“Declan Burke is his own genre. The Lammisters dazzles, beguiles and transcends. Virtuoso from start to finish.” – Eoin McNamee “This bourbon-smooth riot of jazz-age excess, high satire and Wodehouse flamboyance is a pitch-perfect bullseye of comic brilliance.” – Irish Independent Books of the Year 2019 “This rapid-fire novel deserves a place on any bookshelf that grants asylum to PG Wodehouse, Flann O’Brien or Kyril Bonfiglioli.” – Eoin Colfer, Guardian Best Books of the Year 2019 “The funniest book of the year.” – Sunday Independent “Declan Burke is one funny bastard. The Lammisters ... conducts a forensic analysis on the anatomy of a story.” – Liz Nugent “Burke’s exuberant prose takes centre stage … He plays with language like a jazz soloist stretching the boundaries of musical theory.” – Totally Dublin “A mega-meta smorgasbord of inventive language ... linguistic verve not just on every page but every line.Irish Times “Above all, The Lammisters gives the impression of a writer enjoying himself. And so, dear reader, should you.” – Sunday Times “A triumph of absurdity, which burlesques the literary canon from Shakespeare, Pope and Austen to Flann O’Brien … The Lammisters is very clever indeed.” – The Guardian

Thursday, September 12, 2019

Review: WHAT YOU DID by Claire McGowan

Claire McGowan established a very strong reputation with her Northern Ireland-set series featuring the forensic psychologist Paula Maguire, but What You Did (Thomas & Mercer) is a standalone domestic noir which opens with six friends convening for a cosy Saturday night college reunion, which is blown apart by a shocking allegation of rape. The novel’s narrator, Ali, is horrified – but should she believe her husband, Mike, who denies the allegation, or should she believe her best friend, Karen? There’s enough plot there to generate a whole novel, and especially as Ali is the Chair of her local Women’s Refuge, but Claire McGowan piles twist upon twist, riddling the story with moral dilemmas to the point where Ali despairs that ‘the events set in motion on Saturday night were like a Greek tragedy, and would continue to unfurl until everything was destroyed.’ Not content with that, McGowan folds in a sub-plot from the friends’ time in Oxford, ‘when the six of us had brushed against something dark, and come away intact.’ The result, a story rooted in #metoo and #timesup, is unapologetically political, and one of the most engrossing Irish crime novels in years. ~ Declan Burke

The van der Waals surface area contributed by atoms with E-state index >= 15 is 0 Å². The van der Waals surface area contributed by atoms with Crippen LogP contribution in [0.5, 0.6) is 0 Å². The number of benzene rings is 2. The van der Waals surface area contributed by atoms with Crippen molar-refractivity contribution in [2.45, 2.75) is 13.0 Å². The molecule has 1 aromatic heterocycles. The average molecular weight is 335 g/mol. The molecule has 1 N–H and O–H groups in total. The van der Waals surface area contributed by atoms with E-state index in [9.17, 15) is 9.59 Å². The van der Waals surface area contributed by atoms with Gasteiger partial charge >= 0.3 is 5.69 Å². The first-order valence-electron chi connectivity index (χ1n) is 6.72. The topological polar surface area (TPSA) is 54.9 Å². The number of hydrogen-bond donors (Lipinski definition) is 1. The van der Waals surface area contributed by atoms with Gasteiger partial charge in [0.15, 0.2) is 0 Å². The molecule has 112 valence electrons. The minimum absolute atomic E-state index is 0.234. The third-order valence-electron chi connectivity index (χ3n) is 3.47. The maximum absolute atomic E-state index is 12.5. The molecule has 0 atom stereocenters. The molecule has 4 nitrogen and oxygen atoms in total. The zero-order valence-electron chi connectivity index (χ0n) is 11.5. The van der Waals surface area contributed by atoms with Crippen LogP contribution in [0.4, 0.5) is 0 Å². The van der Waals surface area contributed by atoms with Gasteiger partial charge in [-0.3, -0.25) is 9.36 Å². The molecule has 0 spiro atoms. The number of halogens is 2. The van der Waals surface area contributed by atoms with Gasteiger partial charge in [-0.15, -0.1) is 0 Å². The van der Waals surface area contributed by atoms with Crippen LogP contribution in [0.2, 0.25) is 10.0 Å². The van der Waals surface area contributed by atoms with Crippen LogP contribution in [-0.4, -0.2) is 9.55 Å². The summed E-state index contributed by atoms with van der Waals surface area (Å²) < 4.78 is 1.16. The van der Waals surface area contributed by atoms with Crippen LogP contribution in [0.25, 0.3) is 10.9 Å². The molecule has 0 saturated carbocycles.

This review appeared in the Irish Times last Saturday, as part of my latest crime fiction column. Other titles reviewed include REWIND by Catherine Ryan Howard, WITCHFINDER by Andrew Williams, 47 SECONDS by Jane Ryan, and HEAVEN, MY HOME by Attica Locke. For the full column, clickety-click here

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